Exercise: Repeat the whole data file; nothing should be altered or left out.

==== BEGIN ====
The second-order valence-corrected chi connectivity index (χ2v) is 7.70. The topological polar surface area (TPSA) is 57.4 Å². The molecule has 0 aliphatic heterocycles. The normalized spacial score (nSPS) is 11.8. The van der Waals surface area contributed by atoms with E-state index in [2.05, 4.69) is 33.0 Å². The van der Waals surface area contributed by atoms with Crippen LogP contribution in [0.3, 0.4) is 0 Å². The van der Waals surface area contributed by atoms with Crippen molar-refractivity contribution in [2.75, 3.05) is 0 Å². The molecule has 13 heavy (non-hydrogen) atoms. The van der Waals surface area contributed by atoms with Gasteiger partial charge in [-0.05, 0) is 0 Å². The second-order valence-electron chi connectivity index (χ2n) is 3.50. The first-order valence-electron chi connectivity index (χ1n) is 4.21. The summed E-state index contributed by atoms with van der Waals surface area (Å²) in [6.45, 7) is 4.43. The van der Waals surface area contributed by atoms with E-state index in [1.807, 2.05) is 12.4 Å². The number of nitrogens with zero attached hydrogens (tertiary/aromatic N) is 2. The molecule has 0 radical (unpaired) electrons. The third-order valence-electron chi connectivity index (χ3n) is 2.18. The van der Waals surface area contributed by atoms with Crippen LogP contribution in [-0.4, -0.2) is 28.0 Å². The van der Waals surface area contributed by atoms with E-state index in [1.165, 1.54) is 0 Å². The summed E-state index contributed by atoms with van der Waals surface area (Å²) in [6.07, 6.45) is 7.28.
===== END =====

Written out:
The second-order valence-corrected chi connectivity index (χ2v) is 7.70. The topological polar surface area (TPSA) is 57.4 Å². The molecule has 0 aliphatic heterocycles. The normalized spacial score (nSPS) is 11.8. The van der Waals surface area contributed by atoms with E-state index in [2.05, 4.69) is 33.0 Å². The van der Waals surface area contributed by atoms with Crippen LogP contribution in [0.3, 0.4) is 0 Å². The van der Waals surface area contributed by atoms with Crippen molar-refractivity contribution in [2.75, 3.05) is 0 Å². The molecule has 13 heavy (non-hydrogen) atoms. The van der Waals surface area contributed by atoms with Gasteiger partial charge in [-0.05, 0) is 0 Å². The second-order valence-electron chi connectivity index (χ2n) is 3.50. The first-order valence-electron chi connectivity index (χ1n) is 4.21. The summed E-state index contributed by atoms with van der Waals surface area (Å²) in [6.45, 7) is 4.43. The van der Waals surface area contributed by atoms with E-state index in [1.807, 2.05) is 12.4 Å². The number of nitrogens with zero attached hydrogens (tertiary/aromatic N) is 2. The molecule has 0 radical (unpaired) electrons. The third-order valence-electron chi connectivity index (χ3n) is 2.18. The van der Waals surface area contributed by atoms with Crippen LogP contribution in [-0.4, -0.2) is 28.0 Å². The van der Waals surface area contributed by atoms with E-state index in [1.165, 1.54) is 0 Å². The summed E-state index contributed by atoms with van der Waals surface area (Å²) in [6.07, 6.45) is 7.28.